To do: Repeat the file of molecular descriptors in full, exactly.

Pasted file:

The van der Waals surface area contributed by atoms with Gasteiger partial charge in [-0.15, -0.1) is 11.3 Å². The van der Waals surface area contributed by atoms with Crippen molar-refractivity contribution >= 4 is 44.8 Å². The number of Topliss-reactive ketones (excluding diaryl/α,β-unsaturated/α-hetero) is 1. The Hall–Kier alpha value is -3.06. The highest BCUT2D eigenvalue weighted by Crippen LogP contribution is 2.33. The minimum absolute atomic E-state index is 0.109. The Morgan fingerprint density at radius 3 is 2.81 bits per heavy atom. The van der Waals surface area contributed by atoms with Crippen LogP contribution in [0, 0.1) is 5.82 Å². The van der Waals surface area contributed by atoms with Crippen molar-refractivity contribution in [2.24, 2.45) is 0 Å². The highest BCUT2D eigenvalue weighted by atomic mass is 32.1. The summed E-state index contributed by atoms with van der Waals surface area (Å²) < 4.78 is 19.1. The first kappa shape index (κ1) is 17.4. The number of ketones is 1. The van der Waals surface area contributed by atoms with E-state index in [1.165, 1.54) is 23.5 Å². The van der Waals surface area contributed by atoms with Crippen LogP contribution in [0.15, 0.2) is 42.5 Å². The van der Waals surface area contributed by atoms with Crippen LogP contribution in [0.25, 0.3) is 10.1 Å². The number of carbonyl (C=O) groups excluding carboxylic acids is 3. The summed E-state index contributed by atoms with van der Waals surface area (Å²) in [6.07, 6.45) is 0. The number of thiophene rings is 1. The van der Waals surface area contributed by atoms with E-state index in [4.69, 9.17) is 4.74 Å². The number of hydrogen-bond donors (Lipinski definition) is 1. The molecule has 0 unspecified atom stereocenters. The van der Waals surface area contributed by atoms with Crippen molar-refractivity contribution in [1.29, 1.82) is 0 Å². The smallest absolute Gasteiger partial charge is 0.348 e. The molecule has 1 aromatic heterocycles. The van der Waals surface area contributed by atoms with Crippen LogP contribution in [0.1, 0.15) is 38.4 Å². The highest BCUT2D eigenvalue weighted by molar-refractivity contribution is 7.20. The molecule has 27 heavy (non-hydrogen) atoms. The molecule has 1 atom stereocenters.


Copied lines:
The van der Waals surface area contributed by atoms with Gasteiger partial charge in [-0.15, -0.1) is 11.3 Å². The van der Waals surface area contributed by atoms with Crippen molar-refractivity contribution >= 4 is 44.8 Å². The number of Topliss-reactive ketones (excluding diaryl/α,β-unsaturated/α-hetero) is 1. The Hall–Kier alpha value is -3.06. The highest BCUT2D eigenvalue weighted by Crippen LogP contribution is 2.33. The minimum absolute atomic E-state index is 0.109. The Morgan fingerprint density at radius 3 is 2.81 bits per heavy atom. The van der Waals surface area contributed by atoms with Crippen LogP contribution in [0, 0.1) is 5.82 Å². The van der Waals surface area contributed by atoms with Crippen molar-refractivity contribution in [2.24, 2.45) is 0 Å². The highest BCUT2D eigenvalue weighted by atomic mass is 32.1. The summed E-state index contributed by atoms with van der Waals surface area (Å²) < 4.78 is 19.1. The first kappa shape index (κ1) is 17.4. The number of ketones is 1. The van der Waals surface area contributed by atoms with E-state index in [1.165, 1.54) is 23.5 Å². The van der Waals surface area contributed by atoms with Crippen LogP contribution in [0.15, 0.2) is 42.5 Å². The van der Waals surface area contributed by atoms with Crippen LogP contribution in [0.25, 0.3) is 10.1 Å². The number of carbonyl (C=O) groups excluding carboxylic acids is 3. The summed E-state index contributed by atoms with van der Waals surface area (Å²) in [6.07, 6.45) is 0. The number of thiophene rings is 1. The van der Waals surface area contributed by atoms with E-state index in [4.69, 9.17) is 4.74 Å². The number of hydrogen-bond donors (Lipinski definition) is 1. The molecule has 0 unspecified atom stereocenters. The van der Waals surface area contributed by atoms with Crippen molar-refractivity contribution in [1.29, 1.82) is 0 Å². The smallest absolute Gasteiger partial charge is 0.348 e. The molecule has 1 aromatic heterocycles. The van der Waals surface area contributed by atoms with Crippen LogP contribution in [0.1, 0.15) is 38.4 Å². The highest BCUT2D eigenvalue weighted by molar-refractivity contribution is 7.20. The molecule has 27 heavy (non-hydrogen) atoms. The molecule has 1 atom stereocenters.